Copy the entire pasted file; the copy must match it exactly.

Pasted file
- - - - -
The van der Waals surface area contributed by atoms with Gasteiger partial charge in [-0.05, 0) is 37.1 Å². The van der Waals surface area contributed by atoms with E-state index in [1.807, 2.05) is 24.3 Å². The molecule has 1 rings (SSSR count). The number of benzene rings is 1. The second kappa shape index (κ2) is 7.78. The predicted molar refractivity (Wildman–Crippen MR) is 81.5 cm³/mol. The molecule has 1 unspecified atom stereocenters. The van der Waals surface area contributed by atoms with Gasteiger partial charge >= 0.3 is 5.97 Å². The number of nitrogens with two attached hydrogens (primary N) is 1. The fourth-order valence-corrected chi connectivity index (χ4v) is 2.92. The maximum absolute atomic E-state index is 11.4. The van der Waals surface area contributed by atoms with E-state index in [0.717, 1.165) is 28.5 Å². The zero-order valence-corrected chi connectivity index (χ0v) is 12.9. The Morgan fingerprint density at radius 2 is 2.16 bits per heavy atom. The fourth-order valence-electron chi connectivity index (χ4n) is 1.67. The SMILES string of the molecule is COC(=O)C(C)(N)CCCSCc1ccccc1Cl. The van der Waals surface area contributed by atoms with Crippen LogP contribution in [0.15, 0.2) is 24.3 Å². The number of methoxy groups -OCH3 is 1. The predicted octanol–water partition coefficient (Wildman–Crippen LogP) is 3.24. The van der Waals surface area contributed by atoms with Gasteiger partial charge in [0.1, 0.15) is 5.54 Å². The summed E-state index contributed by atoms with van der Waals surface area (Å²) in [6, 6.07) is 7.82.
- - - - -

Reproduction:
The van der Waals surface area contributed by atoms with Gasteiger partial charge in [-0.05, 0) is 37.1 Å². The van der Waals surface area contributed by atoms with E-state index in [1.807, 2.05) is 24.3 Å². The molecule has 1 rings (SSSR count). The number of benzene rings is 1. The second kappa shape index (κ2) is 7.78. The predicted molar refractivity (Wildman–Crippen MR) is 81.5 cm³/mol. The molecule has 1 unspecified atom stereocenters. The van der Waals surface area contributed by atoms with Gasteiger partial charge >= 0.3 is 5.97 Å². The number of nitrogens with two attached hydrogens (primary N) is 1. The fourth-order valence-corrected chi connectivity index (χ4v) is 2.92. The maximum absolute atomic E-state index is 11.4. The van der Waals surface area contributed by atoms with E-state index in [0.717, 1.165) is 28.5 Å². The zero-order valence-corrected chi connectivity index (χ0v) is 12.9. The Morgan fingerprint density at radius 2 is 2.16 bits per heavy atom. The fourth-order valence-electron chi connectivity index (χ4n) is 1.67. The SMILES string of the molecule is COC(=O)C(C)(N)CCCSCc1ccccc1Cl. The van der Waals surface area contributed by atoms with Crippen LogP contribution in [0.15, 0.2) is 24.3 Å². The number of methoxy groups -OCH3 is 1. The predicted octanol–water partition coefficient (Wildman–Crippen LogP) is 3.24. The van der Waals surface area contributed by atoms with Gasteiger partial charge in [0.1, 0.15) is 5.54 Å². The summed E-state index contributed by atoms with van der Waals surface area (Å²) in [6, 6.07) is 7.82.